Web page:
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Canadian Factory Sales Rebound in July


Canadian factory sales rebounded in July, driven by a surge in shipments of food products and a significant increase in vehicle sales. According to Statistics Canada, manufacturing shipments rose 1.6% from the previous month, reaching a seasonally adjusted total of CAD 71.89 billion (approximately $53.21 billion). This result exceeded the agency’s initial estimate of a 0.7% increase for the month. Additionally, June’s decline was revised to 2.0%, down from the previously estimated 1.7% fall.

Sales on a volume basis, factoring in constant dollars, also experienced growth in July, rising 0.9% to CAD 56.63 billion. This positive sales trend occurred despite the disruption to supply chains caused by a strike by port workers on Canada’s West Coast in July. Approximately 13% of manufacturing plants across the country were impacted by the strike, leading to shortages of raw materials and transportation complications.

Notably, food manufacturers witnessed a robust 3.1% increase in sales after five consecutive months of decline. The grain and oilseed milling industry drove significant gains in this sector. In terms of volume, sales of food products saw a 2.5% increase compared to June.

Sales in the motor vehicle industry reached their highest level since May 2017, growing by 3.5% in July. This improvement was attributed to the easing of global supply chain challenges. Additionally, sales of vehicle parts rebounded following a sharp decline in June.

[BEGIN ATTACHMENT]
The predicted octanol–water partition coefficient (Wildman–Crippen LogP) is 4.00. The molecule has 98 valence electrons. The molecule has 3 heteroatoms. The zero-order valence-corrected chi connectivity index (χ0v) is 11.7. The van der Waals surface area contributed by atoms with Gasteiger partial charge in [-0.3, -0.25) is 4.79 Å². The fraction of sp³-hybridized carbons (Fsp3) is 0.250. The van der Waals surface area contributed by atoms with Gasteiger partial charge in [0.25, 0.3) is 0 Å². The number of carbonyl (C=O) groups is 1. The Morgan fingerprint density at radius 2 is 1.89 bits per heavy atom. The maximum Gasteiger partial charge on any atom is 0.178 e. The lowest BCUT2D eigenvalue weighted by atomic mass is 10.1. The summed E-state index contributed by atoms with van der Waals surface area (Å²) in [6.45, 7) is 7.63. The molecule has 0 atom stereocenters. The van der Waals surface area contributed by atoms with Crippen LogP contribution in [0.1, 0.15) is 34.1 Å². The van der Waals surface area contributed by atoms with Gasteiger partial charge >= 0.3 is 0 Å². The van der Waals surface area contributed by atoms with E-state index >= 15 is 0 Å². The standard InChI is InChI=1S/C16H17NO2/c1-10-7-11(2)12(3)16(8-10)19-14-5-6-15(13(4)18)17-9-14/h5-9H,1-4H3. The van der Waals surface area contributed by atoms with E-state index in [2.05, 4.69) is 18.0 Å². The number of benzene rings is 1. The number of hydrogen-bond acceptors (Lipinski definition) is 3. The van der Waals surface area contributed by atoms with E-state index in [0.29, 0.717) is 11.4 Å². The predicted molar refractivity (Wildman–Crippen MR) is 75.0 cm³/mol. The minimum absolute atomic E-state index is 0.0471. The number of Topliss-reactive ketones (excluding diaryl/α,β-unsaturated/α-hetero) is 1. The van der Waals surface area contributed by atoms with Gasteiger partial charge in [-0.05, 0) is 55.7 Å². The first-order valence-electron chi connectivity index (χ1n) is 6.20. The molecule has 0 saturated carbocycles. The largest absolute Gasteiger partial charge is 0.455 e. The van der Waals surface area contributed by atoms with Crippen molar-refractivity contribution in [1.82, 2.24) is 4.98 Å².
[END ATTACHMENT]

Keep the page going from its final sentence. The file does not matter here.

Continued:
Overall, Canada’s manufacturing sector demonstrated resilience and recovery in July, with notable contributions from the food and automotive industries. Despite the strike-related disruptions, strong sales figures indicate positive momentum for the sector as it continues to navigate through these challenging times.

Manufacturing Sales Rise in July

Manufacturing sales in Canada, excluding motor vehicles, parts, and accessories, experienced a notable increase of 1.3% compared to the previous month. Although overall sales were positively impacted, the petroleum and coal sectors faced a significant decline in June. However, July saw a rebound with a robust 4.6% increase, primarily due to rising prices.

On the other hand, the paper products industry encountered a sharp decline of 4.6%, reaching its lowest level since December 2021. Port strikes greatly affected over half of the paper-products manufacturers in British Columbia, contributing to this unfortunate decrease.

Notably, factory inventory levels experienced a decline of 0.7% in July. This reduction can be attributed to decreased raw material and goods in process availability. Additionally, the stock of unfilled orders, which represents potential future sales unless canceled, decreased by 1.0% during the same time period. Furthermore, new orders witnessed a marginal decrease of 0.1%.

These statistics reflect the slowing pace of economic activity in Canada. In the second quarter of the year, the country unexpectedly experienced a contraction of 0.2% in gross domestic product on an annualized basis. This came as a surprise after a period of growth during the first three months of 2023.

The challenges faced by the manufacturing sector persisted into August, with both output and new orders declining. This resulted in companies making job cuts as a means to manage the situation. S&P Global’s monthly purchasing managers index dropped to 48—the lowest level seen since mid-2020—down from 49.6 in the previous month.

Despite these challenges, it is important to note that the Canadian manufacturing industry continues to adapt and navigate through these uncertain times.

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